@ muggle…Thanks! Being a non-believer in the deep South is a tough road at times, but I am finding that I haven’t caught as much grief from those outside of my family, as they find out, as I thought I would, but I’m sure they are doing the same that I have done for year…shake of the head and say uh huh (like Hybrid described also)…then they go and pray my soul. 😉

    There are times that being a non-believer down here is like being on some major whitewater rapids. My son gave me a ring for Christmas that reads “Be the change in the world that you wish to see!” I think it is very fitting, but very hard to achieve down here.

  • Why do people say they believe “every word of it”, or that “every word is true”? What would it mean to believe (or not) the word “the”, for example?

  • Boz

    op said: “I’m glad voters are taking his comments seriously… but they’re doing it the wrong way! They should be appalled that he believes that anything in the Bible is literally true. ”

    There are some parts of the bible that are literally true. e.g. jesus died by crucufixion.

  • Stephen P

    There are some parts of the bible that are literally true. e.g. jesus died by crucufixion.

    And what is your evidence that that particular part is literally true?

    Admittedly, this is one of the less implausible bits. If Jesus actually existed, and if he said things which the Romans interpreted as calling for an insurrection, then they probably would have crucified him. But we don’t know it for sure, and we do know that there are things about the crucifixion story which are highly implausible. For example the local people would almost certainly not have called for him to be crucified (Matthew 27:22) but for him to be stoned.

  • muggle


    That ring makes it all worth while. You’re raising a smart, thoughtful son. You’re doing something right.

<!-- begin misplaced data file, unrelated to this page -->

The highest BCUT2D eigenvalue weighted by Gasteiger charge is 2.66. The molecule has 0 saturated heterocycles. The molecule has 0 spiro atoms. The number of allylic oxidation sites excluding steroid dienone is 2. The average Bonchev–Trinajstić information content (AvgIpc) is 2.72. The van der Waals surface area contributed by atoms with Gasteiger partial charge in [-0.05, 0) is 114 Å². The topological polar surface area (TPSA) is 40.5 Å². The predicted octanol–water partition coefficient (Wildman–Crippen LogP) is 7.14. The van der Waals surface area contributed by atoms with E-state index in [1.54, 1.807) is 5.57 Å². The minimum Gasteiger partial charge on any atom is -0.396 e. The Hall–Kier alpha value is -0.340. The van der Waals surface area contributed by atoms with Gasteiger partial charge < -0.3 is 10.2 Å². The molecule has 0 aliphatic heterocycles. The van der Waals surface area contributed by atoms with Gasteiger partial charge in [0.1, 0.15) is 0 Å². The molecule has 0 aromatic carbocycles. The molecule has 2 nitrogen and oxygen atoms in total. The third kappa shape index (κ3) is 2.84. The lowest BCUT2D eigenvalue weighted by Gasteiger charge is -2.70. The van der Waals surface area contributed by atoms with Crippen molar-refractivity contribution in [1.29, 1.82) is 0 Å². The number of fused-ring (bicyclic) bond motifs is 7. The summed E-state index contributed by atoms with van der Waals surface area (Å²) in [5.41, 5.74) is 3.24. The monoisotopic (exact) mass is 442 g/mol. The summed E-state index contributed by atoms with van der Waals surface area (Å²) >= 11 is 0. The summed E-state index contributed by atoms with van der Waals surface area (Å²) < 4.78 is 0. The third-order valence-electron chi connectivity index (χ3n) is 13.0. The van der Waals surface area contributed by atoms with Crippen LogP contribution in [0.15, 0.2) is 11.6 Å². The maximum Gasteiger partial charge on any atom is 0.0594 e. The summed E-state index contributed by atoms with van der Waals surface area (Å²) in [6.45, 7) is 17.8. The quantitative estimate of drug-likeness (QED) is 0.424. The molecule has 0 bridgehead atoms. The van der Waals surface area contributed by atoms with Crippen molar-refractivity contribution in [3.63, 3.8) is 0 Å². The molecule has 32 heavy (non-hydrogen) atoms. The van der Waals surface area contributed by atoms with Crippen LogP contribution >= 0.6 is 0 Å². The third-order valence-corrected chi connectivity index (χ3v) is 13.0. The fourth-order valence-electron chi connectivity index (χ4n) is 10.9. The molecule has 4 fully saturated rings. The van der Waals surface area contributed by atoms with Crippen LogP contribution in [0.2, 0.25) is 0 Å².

I’m a grandmother and that melted me. What a sweet gift.

  • BobMuller

    I can’t imagine how tough it is for you folks in the South. Even in my relatively-educated area of the nation (Long Island, NY), there are still lots of religious literalists. I don’t think there’s a more definitive example of the educational problems we have and how endangered the Constitution is.

    Hang in there, Southern rationalists. You’re not as alone as it seems.

  • Boz

    Stephen P:

    crucifixion was common in roman times, so this claim doesn’t need as much evidence to support it, when compared to, for example, miracle stories.

    Josephus, Antiquities 18.63. This was added to by christians at a later date, with the original probably mentioning crucifixion under pilate as prefect.

    Josephus 20.9 mentions the existence of jesus.

    Tacitus, Annals, 15.44 mentions christ being sentenced to death by pilate.

    While ignoring the magical portions of the four gospels, and taking into account they they are very biased, it is possible to assess these texts from a historical point of view. Of course, it is possible that jesus died in different circumstances; however it is reasonable to conclude that he probably died by crucifixion.

  • Hitodama

    There are many idiot politicians down here. I was born and raised down in southeast Alabama, and I still live there, even now. I’ve heard some horror stories from the freethinkers group I go to, but strangley enough, I don’t seem to encounter many outspoken fundies. I’m a very vocal atheist and I belive this state will turn around eventually. Untill then, it’s a chore to find people who I can tolerate to run this state. I’d run myself, if I thought I could.

error: Content is protected !!